The worlds of retail investment and pensions have become more closely aligned since the freedom and choice reforms introduced in 2015. And the degree to which they are now interlinked may be much more significant than realised.
Eighteen months ago I wrote in this column that the first signs of the pension freedoms fund-flow “boom” had emerged. The shift to lower-cost products, coupled with the retail investor nervousness seen last year, may have prevented that boom from truly materialising. Nonetheless, there's circumstantial evidence that pension changes are having an impact on fund flows – just not in the way we expected.
In a marked change from previous practice, the past year and a half has seen investors continue to favour pension wrappers over Isas. Net sales into personal pension wrappers stood at £4.3bn last year, more than three times the £1.4bn that went into Isas. This trend continued in the first two months of 2017, though the Isa season has tended to provide a temporary corrective to the pattern.
I wonder, however, whether pension freedoms are still the primary catalyst for this shift. Could it instead be the wave of defined benefit (DB) transfer requests that has been enhancing fund flows in recent months?
Of course, the pension reforms – giving retirees more flexibility over how they invest their money – did clear the way for DB scheme members to consider a move to defined contribution offerings. But it is the more recent spike in transfer values that advisers say has prompted the real surge in interest.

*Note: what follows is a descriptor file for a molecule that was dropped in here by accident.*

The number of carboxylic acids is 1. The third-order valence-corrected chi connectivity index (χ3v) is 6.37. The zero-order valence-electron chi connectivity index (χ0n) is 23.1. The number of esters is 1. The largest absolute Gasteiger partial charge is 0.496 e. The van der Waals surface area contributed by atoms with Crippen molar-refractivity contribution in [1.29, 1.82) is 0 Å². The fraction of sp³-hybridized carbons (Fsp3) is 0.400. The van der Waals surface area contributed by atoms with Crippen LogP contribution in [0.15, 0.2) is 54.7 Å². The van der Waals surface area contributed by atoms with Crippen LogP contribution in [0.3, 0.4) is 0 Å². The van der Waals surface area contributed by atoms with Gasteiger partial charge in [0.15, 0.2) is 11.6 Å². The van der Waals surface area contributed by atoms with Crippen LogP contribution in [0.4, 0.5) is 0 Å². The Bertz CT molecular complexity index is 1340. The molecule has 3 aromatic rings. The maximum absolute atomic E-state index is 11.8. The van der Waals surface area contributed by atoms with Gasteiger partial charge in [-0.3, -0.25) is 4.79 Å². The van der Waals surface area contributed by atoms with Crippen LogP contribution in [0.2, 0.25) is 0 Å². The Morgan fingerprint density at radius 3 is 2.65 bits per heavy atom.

A closer look at fund sales data appears to corroborate this theory. The swing from Isas to pensions began in 2015, but it has accelerated notably since last August. From that month onwards, net flows into funds via self-invested personal pensions (Sipps) and the like total £3.6bn, according to the Investment Association. That’s a 30 per cent increase over the same period in 2015, a time when investor sentiment was much more buoyant.
August is relevant as a starting point because that is the month when the Bank of England cut base rates to 0.25 per cent, giving a further fillip to bond prices and ultimately DB transfer values. For better or for worse, these soaring valuations have convinced many to cash in their pensions.
The flip side of this increased activity is a continued falling away in Isa business. In the seven months since last August for which data is available, net flows total less than £400m. Compare this with the figures mentioned above, and you can conclude that pension flows have been propping up the funds industry during a difficult period. How much longer this can continue is another matter.
Dan Jones is editor of Investment Adviser